West Yorkshire Police and Police and Crime Commissioner showing their support for LGBT History Month (22 Feb 2016)

West Yorkshire Police is showing its support for Lesbian, Gay, Bisexual and Transgender (LGBT) History Month by hosting a dedicated web chat offering the public the opportunity to speak with the Force about LGBT issues.

LGBT History Month aims to promote equality and diversity and celebrate the lives and achievements of lesbian, gay and bisexual and trans communities.

The current 'Hate Hurts' campaign was launched in 2015 to raise awareness of hate crime in conjunction with the West Yorkshire Police and Crime Commissioner Mark Burns-Williamson.

The web chat, 'Policing with Pride' - an opportunity to discuss LGBT issues in policing and LGBT police officer recruitment, is taking place between 7 and 8pm on Wednesday, 24 February.

On-hand to answer questions will be Karen Strapps, the force's Principal Equality and Diversity Officer; and Ben Ryder, Inspector and Chair of the LGBT Network in West Yorkshire Police.

The Force is particularly interested in hearing about any issues around recruitment or volunteer opportunities with West Yorkshire Police, engagement with the LGBT community, and tackling of hate crime and domestic abuse.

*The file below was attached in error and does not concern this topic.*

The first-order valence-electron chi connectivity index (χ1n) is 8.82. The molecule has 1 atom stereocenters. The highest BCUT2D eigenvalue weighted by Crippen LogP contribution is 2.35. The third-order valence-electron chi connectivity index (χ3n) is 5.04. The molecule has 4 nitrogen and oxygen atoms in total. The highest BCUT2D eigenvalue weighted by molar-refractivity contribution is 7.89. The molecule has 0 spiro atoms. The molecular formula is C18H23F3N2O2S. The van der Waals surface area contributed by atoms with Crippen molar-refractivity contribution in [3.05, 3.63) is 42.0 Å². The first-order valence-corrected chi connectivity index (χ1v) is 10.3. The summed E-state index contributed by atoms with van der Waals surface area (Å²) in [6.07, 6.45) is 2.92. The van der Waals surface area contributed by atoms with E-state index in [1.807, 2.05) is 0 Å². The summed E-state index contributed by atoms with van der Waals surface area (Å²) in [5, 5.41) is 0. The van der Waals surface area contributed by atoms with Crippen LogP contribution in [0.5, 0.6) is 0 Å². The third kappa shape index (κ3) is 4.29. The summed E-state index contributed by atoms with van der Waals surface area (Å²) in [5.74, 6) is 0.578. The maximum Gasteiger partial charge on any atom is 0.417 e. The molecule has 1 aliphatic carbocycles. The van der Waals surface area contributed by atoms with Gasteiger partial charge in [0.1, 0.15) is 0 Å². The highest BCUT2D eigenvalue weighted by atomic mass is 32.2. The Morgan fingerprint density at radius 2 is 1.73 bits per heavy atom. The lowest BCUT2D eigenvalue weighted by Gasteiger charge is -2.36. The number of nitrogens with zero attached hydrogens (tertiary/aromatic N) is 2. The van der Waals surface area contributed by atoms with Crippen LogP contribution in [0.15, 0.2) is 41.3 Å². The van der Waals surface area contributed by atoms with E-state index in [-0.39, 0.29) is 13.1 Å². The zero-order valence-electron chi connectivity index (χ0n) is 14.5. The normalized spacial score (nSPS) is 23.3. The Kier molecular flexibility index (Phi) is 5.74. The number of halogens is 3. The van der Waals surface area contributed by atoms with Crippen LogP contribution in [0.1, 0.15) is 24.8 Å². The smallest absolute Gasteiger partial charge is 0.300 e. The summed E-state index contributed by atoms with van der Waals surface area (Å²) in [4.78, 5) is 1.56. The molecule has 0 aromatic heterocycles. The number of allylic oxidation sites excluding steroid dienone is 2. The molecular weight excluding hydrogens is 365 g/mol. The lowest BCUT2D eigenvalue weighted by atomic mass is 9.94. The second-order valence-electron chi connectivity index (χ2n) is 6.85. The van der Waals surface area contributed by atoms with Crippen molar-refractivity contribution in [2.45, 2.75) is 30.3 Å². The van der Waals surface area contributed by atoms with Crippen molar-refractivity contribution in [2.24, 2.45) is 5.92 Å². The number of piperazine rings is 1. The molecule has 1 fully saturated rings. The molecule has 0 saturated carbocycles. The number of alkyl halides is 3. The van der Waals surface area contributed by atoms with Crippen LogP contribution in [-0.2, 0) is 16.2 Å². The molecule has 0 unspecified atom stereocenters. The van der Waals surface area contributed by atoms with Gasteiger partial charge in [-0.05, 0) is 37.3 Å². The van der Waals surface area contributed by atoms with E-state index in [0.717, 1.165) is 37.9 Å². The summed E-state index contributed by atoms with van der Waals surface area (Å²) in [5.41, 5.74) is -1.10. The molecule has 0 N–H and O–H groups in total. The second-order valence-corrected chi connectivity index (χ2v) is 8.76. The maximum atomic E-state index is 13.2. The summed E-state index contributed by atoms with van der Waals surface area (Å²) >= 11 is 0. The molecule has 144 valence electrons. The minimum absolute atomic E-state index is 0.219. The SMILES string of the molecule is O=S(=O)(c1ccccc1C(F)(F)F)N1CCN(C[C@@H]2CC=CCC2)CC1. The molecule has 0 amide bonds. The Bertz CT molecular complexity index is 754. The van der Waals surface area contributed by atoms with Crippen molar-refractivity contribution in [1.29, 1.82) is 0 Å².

West Yorkshire Temporary Chief Constable Dee Collins is showing her support for LGBT History month by wearing rainbow laces in her boots. The laces were given to her by the charity Stonewall to help raise awareness about LGBT issues.

West Yorkshire Police Temporary Chief Constable, Dee Collins, said: "This month is all about celebrating the achievements of lesbian, gay, bisexual and trans communities.

"As a society, we have come a long way in our understanding and acceptance of all sexual orientations and gender identities, but unfortunately there remains a small minority who think it is acceptable to target someone because of their sexuality or gender identity.

"We launched our hate crime campaign and this centres around the message that being who you are is not a crime and is something you should be proud of. It will not be tolerated for people to target particular individuals because of their perceived differences.

"We are really proud of how much our service on LGBT issues has improved and this web chat will help us get even better in helping people when they need us and making West Yorkshire Police and LGBT employer of choice."

West Yorkshire's Police and Crime Commissioner, Mark Burns-Williamson said "Being targeted because of who you are is a horrible experience that no-one should have to suffer through. I want victims and witnesses of hate crime to feel able to come forward and report it to individuals and organisations they trust, because it is not acceptable in any form. Recent performance figures have shown that victims of hate crime in West Yorkshire were highly satisfied with how the police dealt with their reported incidents.

"I fully support this LGBT web chat which offers a great opportunity to ask questions from the comfort of your own home and anonymously if you wish."

To register for reminders or join the web chat, people can visit: www.westyorkshire.police.uk/LGBTwebchat

Anyone with information about a hate incident is asked to report it either by calling 999 in an emergency or 101 in a non-emergency, online at www.westyorkshire.police.uk/hatecrime or www.report-it.org.uk or in person at a police station.

© Copyright West Yorkshire Police and Crime Commissioner 2018